The main aim of our work is to understand the genetics underlying both rare familial forms of neurological disease, as well as more common complex forms. We use recently developed genetic technologies, like genome wide genotyping arrays and next generation sequencing, to identify genes and specific mutations that are involved in disease.
Over the past few years we have been involved in identifying several genetic risk factors for common diseases such as Alzheimer’s or Parkinson’s diseases. They have generally resulted from large, multi-national collaborative studies. We have also been involved in identifying disease causative genes in several familial forms of disease. One of the most significant findings is the identification of mutations in TREM2 as the cause of a fronto-temporal dementia-like phenotype and also as a strong risk factor for Alzheimer’s disease.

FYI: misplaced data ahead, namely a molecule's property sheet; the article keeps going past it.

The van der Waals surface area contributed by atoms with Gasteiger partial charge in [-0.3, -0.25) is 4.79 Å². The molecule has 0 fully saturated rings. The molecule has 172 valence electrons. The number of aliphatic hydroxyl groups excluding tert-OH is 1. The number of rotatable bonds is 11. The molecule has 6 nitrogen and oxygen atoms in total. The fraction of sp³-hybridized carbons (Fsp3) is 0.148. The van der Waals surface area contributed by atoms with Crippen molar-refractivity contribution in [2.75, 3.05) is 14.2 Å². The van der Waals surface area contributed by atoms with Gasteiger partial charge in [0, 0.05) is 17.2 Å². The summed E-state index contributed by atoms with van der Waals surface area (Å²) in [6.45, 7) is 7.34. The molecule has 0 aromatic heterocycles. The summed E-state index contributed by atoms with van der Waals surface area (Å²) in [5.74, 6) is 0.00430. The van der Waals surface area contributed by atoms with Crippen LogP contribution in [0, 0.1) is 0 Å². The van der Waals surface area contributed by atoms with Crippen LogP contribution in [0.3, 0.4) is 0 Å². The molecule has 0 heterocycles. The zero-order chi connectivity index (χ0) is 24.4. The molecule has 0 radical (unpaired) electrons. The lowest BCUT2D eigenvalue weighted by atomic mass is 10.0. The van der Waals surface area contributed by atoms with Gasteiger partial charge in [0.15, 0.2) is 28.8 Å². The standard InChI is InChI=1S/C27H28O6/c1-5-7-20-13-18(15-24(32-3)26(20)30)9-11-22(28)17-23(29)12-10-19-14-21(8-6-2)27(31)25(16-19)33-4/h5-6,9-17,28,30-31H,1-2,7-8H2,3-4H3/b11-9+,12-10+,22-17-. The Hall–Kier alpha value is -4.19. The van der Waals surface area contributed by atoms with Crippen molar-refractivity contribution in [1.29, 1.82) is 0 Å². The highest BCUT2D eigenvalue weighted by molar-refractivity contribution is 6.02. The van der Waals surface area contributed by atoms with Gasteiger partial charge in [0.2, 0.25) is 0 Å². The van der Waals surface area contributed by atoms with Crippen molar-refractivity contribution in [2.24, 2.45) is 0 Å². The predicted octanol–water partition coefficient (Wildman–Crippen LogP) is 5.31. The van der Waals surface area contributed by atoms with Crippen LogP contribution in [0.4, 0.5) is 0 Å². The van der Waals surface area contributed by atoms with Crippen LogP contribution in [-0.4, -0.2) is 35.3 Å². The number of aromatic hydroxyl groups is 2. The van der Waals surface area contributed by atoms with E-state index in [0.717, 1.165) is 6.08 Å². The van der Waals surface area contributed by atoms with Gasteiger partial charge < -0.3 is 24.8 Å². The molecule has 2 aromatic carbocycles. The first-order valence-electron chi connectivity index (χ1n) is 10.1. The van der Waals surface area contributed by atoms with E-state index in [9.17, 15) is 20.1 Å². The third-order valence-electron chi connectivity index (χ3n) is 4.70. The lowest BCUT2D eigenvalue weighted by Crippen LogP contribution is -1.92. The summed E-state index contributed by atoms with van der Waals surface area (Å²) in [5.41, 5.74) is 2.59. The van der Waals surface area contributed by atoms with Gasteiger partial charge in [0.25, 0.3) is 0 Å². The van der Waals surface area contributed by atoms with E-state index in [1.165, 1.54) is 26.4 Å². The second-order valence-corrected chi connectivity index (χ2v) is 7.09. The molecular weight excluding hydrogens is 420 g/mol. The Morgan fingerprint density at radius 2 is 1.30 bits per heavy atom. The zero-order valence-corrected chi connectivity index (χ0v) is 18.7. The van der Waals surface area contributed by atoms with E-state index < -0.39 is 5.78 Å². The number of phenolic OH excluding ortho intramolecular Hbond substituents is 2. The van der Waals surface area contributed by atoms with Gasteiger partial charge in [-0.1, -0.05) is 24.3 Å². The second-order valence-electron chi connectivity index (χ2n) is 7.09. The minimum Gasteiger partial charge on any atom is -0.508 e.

Currently we are involved in large-scale next-generation sequencing efforts that generally try to identify new disease-causing mutations and rare risk factors (similar to TREM2).
We are also studying cases originating from populations where homozygosity is more common. This allows us to identify novel genes by using homozygosity mapping as a guide for the sequencing results.
We are also performing large scale re-sequencing of previously identified GWAS hits, with the aim of pinpointing specific disease modulating genetic variants. These are the main approaches we currently employ. We have been applying these to diseases like Parkinson’s, Alzheimer’s, Fronto-temporal dementia, Dementia with Lewy Bodies, among others with significant success.
The work we perform is highly collaborative in nature. The map below shows our current network of close collaborations with whom we are currently developing projects.